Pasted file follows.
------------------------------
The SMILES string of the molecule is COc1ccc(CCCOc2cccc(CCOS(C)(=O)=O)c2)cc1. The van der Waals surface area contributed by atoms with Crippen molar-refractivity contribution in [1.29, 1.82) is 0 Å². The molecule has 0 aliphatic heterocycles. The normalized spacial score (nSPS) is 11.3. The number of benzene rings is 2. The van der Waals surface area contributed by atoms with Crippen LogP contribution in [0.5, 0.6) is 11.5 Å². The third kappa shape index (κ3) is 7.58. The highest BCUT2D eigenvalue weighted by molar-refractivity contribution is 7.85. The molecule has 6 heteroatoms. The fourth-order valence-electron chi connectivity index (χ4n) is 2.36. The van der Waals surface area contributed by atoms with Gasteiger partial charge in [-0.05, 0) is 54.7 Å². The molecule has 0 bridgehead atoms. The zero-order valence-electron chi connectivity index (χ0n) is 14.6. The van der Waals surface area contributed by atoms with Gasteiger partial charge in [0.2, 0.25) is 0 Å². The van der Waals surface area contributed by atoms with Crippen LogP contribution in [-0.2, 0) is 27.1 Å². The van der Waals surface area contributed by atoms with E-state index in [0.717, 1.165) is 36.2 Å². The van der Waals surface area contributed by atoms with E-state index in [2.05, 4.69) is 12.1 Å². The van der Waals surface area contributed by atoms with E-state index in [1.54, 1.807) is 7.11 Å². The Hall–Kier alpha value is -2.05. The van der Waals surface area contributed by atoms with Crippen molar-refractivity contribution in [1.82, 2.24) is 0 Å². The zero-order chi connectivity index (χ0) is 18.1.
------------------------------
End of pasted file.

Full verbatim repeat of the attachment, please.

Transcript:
The SMILES string of the molecule is COc1ccc(CCCOc2cccc(CCOS(C)(=O)=O)c2)cc1. The van der Waals surface area contributed by atoms with Crippen molar-refractivity contribution in [1.29, 1.82) is 0 Å². The molecule has 0 aliphatic heterocycles. The normalized spacial score (nSPS) is 11.3. The number of benzene rings is 2. The van der Waals surface area contributed by atoms with Crippen LogP contribution in [0.5, 0.6) is 11.5 Å². The third kappa shape index (κ3) is 7.58. The highest BCUT2D eigenvalue weighted by molar-refractivity contribution is 7.85. The molecule has 6 heteroatoms. The fourth-order valence-electron chi connectivity index (χ4n) is 2.36. The van der Waals surface area contributed by atoms with Gasteiger partial charge in [-0.05, 0) is 54.7 Å². The molecule has 0 bridgehead atoms. The zero-order valence-electron chi connectivity index (χ0n) is 14.6. The van der Waals surface area contributed by atoms with Gasteiger partial charge in [0.2, 0.25) is 0 Å². The van der Waals surface area contributed by atoms with Crippen LogP contribution in [-0.2, 0) is 27.1 Å². The van der Waals surface area contributed by atoms with E-state index in [0.717, 1.165) is 36.2 Å². The van der Waals surface area contributed by atoms with E-state index in [2.05, 4.69) is 12.1 Å². The van der Waals surface area contributed by atoms with E-state index in [1.54, 1.807) is 7.11 Å². The Hall–Kier alpha value is -2.05. The van der Waals surface area contributed by atoms with Crippen molar-refractivity contribution in [1.82, 2.24) is 0 Å². The zero-order chi connectivity index (χ0) is 18.1.